Stocks on the Move
I am increasingly seeing comments where blog writers refer to the past share market bubbles, suggesting another bubble may be forming.
As I commenced 2021, I found myself reflecting on the global economic effect of COVID-19 and government stimulus packages. As I manage my SMSF, I worry about the best way to protect my wealth in times of extreme downturns.
This chart is typical of the type of information regarding share market bubbles.
I have experienced all the stock market bubbles from 1978. I am pleased to say that I managed to negotiate them relatively unscathed. However, I am constantly looking for advice that may help me protect my wealth should another major downturn occur.
While talking with an experienced commodities trader, she recommended that I read Stocks on the Move by Andreas Clenow.
This is a short book that is best suited for those who self-manage their wealth, particularly those with a considerable asset allocation to shares. To implement the strategies recommended, you would require access to charting software that allows you to sort shares using indicators.
If you are like me, and not looking to change the management of your shares, but rather strengthen the rules around which you manage your portfolio, this book has a wealth of information.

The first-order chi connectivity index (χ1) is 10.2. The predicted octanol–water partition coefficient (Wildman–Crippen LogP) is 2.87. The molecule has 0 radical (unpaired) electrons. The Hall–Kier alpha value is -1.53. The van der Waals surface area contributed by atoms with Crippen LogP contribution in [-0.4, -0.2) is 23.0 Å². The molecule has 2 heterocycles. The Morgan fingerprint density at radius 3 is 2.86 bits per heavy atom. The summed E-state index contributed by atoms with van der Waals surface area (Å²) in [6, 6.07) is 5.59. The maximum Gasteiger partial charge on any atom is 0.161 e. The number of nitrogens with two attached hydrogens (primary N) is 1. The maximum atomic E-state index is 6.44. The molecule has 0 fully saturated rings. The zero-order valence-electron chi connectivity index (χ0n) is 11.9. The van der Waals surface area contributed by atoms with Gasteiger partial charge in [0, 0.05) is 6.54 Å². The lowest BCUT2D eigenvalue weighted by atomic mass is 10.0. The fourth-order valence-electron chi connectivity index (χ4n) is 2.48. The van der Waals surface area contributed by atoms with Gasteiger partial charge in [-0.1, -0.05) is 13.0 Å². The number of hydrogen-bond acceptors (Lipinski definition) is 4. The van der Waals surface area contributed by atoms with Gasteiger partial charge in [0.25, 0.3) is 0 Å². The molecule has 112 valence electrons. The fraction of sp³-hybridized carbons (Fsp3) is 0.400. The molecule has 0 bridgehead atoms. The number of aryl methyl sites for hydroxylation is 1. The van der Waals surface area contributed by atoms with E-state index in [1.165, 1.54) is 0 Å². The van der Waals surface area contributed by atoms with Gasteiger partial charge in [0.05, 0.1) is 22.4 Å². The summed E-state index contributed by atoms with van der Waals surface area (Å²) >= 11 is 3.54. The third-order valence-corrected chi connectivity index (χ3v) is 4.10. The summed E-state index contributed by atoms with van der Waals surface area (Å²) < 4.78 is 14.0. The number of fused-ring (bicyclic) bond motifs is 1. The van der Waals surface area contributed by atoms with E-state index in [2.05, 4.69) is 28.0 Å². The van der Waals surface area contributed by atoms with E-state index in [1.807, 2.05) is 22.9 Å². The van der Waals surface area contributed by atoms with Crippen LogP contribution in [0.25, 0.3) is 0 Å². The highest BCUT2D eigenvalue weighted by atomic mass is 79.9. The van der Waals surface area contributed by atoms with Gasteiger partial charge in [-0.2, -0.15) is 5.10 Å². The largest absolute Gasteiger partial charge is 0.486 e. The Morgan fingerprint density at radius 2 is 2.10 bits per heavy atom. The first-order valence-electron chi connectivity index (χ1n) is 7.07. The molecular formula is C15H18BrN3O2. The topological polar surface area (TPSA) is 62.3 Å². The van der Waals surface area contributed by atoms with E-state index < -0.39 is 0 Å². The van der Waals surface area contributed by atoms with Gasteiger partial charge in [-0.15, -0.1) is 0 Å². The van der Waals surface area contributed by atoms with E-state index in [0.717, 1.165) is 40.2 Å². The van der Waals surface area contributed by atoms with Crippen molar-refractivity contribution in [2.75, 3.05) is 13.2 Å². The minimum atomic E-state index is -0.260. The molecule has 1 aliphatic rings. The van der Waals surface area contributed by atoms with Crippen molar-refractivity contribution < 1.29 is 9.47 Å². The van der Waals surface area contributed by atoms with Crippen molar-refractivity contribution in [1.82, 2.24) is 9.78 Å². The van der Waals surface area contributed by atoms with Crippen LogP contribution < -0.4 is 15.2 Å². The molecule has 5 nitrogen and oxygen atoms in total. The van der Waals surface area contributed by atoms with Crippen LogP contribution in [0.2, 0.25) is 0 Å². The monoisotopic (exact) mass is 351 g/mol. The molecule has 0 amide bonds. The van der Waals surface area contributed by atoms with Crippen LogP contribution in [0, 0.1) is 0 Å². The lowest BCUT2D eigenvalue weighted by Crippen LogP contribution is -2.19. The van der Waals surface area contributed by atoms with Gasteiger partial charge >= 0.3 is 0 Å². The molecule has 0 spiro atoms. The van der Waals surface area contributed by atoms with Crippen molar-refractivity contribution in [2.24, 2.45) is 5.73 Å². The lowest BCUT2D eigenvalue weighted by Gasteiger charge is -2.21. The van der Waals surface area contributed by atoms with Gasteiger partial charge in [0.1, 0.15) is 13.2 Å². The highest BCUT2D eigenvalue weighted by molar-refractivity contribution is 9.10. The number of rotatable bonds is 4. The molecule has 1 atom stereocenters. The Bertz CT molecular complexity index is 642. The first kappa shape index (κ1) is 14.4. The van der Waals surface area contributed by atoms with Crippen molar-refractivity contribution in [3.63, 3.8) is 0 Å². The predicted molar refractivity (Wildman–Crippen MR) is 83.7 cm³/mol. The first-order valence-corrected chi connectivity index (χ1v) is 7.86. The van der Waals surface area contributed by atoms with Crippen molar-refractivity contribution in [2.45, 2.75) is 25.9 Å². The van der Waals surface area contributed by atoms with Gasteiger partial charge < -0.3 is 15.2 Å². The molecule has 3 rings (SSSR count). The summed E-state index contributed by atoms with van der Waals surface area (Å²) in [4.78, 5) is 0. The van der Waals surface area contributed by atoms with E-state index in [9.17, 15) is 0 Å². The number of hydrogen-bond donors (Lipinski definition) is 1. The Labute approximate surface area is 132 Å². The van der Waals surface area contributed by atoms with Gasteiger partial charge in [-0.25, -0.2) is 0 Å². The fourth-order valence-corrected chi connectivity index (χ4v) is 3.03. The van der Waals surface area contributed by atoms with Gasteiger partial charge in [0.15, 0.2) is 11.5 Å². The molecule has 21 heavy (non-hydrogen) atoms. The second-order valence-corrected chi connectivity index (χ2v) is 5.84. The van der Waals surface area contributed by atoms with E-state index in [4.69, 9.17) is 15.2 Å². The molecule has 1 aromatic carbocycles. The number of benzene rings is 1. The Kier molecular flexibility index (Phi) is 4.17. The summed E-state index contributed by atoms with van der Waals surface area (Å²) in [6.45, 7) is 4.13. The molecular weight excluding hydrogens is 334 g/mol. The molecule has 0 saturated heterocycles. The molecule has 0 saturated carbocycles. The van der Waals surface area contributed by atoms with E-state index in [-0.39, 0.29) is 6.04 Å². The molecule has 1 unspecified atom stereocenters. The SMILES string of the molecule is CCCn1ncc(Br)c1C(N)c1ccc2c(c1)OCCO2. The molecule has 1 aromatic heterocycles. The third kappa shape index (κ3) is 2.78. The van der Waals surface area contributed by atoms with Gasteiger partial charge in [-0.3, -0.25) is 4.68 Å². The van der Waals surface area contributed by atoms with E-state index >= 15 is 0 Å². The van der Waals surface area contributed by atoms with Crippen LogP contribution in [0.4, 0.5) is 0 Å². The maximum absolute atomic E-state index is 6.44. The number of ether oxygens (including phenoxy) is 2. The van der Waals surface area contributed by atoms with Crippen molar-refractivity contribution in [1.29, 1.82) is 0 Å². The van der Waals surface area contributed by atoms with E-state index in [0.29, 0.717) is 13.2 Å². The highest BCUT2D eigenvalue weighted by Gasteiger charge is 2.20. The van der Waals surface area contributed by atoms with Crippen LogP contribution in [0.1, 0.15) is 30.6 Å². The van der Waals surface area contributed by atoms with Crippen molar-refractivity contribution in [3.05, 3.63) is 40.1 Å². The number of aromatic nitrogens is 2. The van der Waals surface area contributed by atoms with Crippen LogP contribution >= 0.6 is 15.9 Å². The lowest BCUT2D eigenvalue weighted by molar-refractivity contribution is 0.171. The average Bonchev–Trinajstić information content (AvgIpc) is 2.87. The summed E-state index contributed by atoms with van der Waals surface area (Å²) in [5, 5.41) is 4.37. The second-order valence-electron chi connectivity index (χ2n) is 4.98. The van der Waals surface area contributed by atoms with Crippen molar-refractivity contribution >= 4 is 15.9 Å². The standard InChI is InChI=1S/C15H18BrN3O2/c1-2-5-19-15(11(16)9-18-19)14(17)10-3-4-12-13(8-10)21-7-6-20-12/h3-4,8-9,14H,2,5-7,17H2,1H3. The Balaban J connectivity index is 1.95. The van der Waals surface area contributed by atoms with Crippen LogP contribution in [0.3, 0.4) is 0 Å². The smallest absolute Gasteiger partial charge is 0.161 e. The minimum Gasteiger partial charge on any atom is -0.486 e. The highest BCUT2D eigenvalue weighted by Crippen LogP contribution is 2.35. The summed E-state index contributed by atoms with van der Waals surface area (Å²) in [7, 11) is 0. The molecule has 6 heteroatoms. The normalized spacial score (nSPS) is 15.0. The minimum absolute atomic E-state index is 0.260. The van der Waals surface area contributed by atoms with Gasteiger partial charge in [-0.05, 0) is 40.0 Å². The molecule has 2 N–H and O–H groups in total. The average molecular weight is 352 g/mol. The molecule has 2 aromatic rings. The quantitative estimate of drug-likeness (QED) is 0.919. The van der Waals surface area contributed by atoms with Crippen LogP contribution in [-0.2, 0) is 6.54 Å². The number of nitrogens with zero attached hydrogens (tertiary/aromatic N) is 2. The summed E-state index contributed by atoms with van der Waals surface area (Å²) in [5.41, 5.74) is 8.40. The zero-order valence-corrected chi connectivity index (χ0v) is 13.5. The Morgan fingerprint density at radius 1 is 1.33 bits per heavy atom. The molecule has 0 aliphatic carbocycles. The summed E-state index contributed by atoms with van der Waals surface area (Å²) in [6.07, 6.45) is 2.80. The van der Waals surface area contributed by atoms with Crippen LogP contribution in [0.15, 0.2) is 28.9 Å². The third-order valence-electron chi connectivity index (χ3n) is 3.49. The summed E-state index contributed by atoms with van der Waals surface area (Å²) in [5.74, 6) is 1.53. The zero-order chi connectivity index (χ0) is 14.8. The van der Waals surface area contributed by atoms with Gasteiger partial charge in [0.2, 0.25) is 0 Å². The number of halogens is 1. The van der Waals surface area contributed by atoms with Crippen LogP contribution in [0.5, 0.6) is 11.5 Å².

The strength of this book is the great insights given as to how to manage a share portfolio during a severe downturn.
Some people simply assume the market has gone too high and exit the market completely. However, keeping all your funds in interest-earning assets also exposes you to other risks.
The Preface of the book, states
What this book tries to offer is a clear and systematic way of managing a portfolio of momentum stocks.
I believe the book delivers.
The book demonstrates how the risk can be reduced by applying some simple rules to shares you purchase and later how to sell. If you agree with any of the rules, these can be applied to your current trading rules for entry and exit of shares.
While the book discusses in detail “Momentum Trading”, which is different from “Trend Trading”, it is a very thought-provoking book for any person who is investing in the share market.
While it is not appropriate for me to give away the “secrets of the book”, I can advise you that I believe the author brings to the conversation some sound concepts which have not been explained as well in other trading books.
I always purchase hard copies of my share trading books as I did in this case. However, this is one of the rare occasions, where you could purchase a digital copy as the graphs are not as important as the philosophy of setting yourself rules to help protect your wealth in severe share market downturns.
Given the small price and ease with which to read, I would recommend this book to anyone concerned about how to manage their investments should a downturn in the market occur.
Glenis Phillips SF Fin – Good Financial Reads
PS: You may like to read some of my other book reviews for Share Trading:
Disclaimer: Financial Mappers does not have an Australian Financial Services License, does not offer financial planning advice and does not recommend financial products.